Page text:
Other people noticed that the people around them seemed happier than they were. Crystal describes that at summer camp she was “struck by how badly I tended to react to certain things that excited other people. There was an activity and it was simple, everyone was having fun but just looking at it I was just like confused, it didn’t excite me. I didn’t want to engage with it.”
Lacking motivation

Some people said depression drains their motivation. Mara describes by being aware of this, saying she “can fight through this and if I can suffer now, I am going to be able to reap the benefits later and I’m going to be stronger for it”.
Trouble concentrating or remembering

Reduced ability to focus, remember to do daily tasks, or to balance multiple responsibilities were also discussed by people in the interviews. Some said that when depressed, they made uncharacteristic mistakes. Jason, for example, noted that when he is depressed his “short term memory is impaired” and that he will “send emails and I forget to include the name... [or] I forget I have an important exam at 2 PM”. Impaired concentration impacted people’s ability to work or do well in school. Meghan says she wasn’t doing well in school, because, “I just couldn’t take really anything seriously and I couldn’t devote myself to anything because I couldn’t focus, my mind was just always racing with thoughts that I couldn’t control”.
Physical symptoms of depression

Physical symptoms of depression include joint pain, backache or stomach irritation. A number of people we interviewed reported feeling these physical symptoms. Maya for example says there were “so many things wrong” with her physically, and that depression and “chronic health issues” absolutely flow “hand in hand.”
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Lack of energy or fatigue

Lack of energy was a common symptom people experienced with their depression. Some described this feeling as “not wanting to get out of bed.” As Joey put it, “you’re just like tired but for… no reason.” Violet said, “I have no energy. I just want to curl up in a ball, I don’t really want to think about anything, I don’t want to do anything.”
Difficulty performing daily activities

When depressed several people said they did not take care of themselves -- for example, they could not attend to their hygiene or participate in regular life activities like school or work. Crystal said she needed someone to “help me get into the shower, like the basic things” and that she “can’t really eat on my own”. Ben similarly said, “I was at the point where I wasn’t taking showers... And that time I was a lot skinnier than I am now, just not really looking too good”.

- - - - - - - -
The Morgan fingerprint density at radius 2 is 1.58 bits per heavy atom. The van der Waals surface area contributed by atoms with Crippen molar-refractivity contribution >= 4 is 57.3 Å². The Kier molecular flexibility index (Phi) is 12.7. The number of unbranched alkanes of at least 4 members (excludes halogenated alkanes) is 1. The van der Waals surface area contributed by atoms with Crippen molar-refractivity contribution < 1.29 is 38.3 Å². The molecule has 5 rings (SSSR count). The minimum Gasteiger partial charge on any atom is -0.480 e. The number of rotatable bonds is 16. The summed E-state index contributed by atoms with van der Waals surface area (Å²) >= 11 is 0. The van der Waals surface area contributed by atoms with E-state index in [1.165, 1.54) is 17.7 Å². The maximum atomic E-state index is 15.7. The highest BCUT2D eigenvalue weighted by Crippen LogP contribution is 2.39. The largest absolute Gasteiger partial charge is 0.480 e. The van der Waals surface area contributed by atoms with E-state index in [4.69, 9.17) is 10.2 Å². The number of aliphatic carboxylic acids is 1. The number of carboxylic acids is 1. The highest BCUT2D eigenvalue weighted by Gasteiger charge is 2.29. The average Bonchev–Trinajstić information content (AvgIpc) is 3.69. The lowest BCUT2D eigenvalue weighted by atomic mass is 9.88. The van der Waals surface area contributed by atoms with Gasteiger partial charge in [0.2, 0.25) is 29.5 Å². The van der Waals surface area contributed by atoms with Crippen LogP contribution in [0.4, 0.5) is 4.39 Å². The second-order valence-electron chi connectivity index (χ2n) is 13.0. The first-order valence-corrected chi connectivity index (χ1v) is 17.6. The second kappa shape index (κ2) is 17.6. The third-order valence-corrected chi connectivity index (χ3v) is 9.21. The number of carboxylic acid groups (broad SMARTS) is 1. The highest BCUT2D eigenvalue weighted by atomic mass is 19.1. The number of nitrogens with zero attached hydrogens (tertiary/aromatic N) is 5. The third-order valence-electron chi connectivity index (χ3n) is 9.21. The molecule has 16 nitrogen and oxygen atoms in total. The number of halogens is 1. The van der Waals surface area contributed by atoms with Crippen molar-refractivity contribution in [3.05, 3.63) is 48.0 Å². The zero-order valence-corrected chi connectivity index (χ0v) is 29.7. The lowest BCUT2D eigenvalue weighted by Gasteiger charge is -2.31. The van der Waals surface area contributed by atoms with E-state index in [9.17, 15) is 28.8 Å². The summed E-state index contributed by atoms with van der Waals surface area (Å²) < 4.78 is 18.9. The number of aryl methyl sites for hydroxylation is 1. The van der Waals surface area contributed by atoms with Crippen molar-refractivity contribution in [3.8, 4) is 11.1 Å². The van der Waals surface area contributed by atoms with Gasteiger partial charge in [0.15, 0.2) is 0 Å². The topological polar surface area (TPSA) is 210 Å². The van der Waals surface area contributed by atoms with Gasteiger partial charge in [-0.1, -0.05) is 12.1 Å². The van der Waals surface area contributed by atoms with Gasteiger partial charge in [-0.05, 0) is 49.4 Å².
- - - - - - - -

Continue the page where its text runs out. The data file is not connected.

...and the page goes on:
Jason said his depression makes it hard to exercise. He would rather “just… stay in my room and do nothing. Just lie in bed all day feeling… down… and I have a lot of… bad thoughts… I didn’t feel like I had the energy or…. the capacity or...the will power to go exercise.”

Sleep problems

While many people said they slept more than usual when depressed, others people reported not being able to sleep or sleeping at unusual times.
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Changes in sexual desire 

People we interviewed also reported changes in sexual desire. Elizabeth says, “I’m not feeling happy or I’m feeling suicidal or I’m feeling unworthy it does, it doesn’t make you feel worthy physically either”. Some, like Whitney, became more sexually active when she was depressed. She says she, “kinda lost respect for myself and depression only made that worse cause you kinda cling to other people and they said you engage yourself in risky behaviors, a lot, and that’s something that I regret”. (See also Depression and relationships.)

Changes in appetite 

Eating more or less than usual can both be signs of depression. Some people described battling overeating, while others, like Sally, said “the food was really good I just didn’t have an appetite”. Some people described gaining or losing a large amount of weight in a short period of time. Meghan says she gained weight during her senior year of high school, and this made her feel more depressed. She says, “I just felt helpless because I wasn’t myself mentally, I wasn’t myself physically, I just didn’t even recognize myself”.
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Some people described their issues with eating as part of having an eating disorder. (For more see Depression and eating disorders.)

See also ‘How depression feels’ and ‘Depression and feeling different when young’.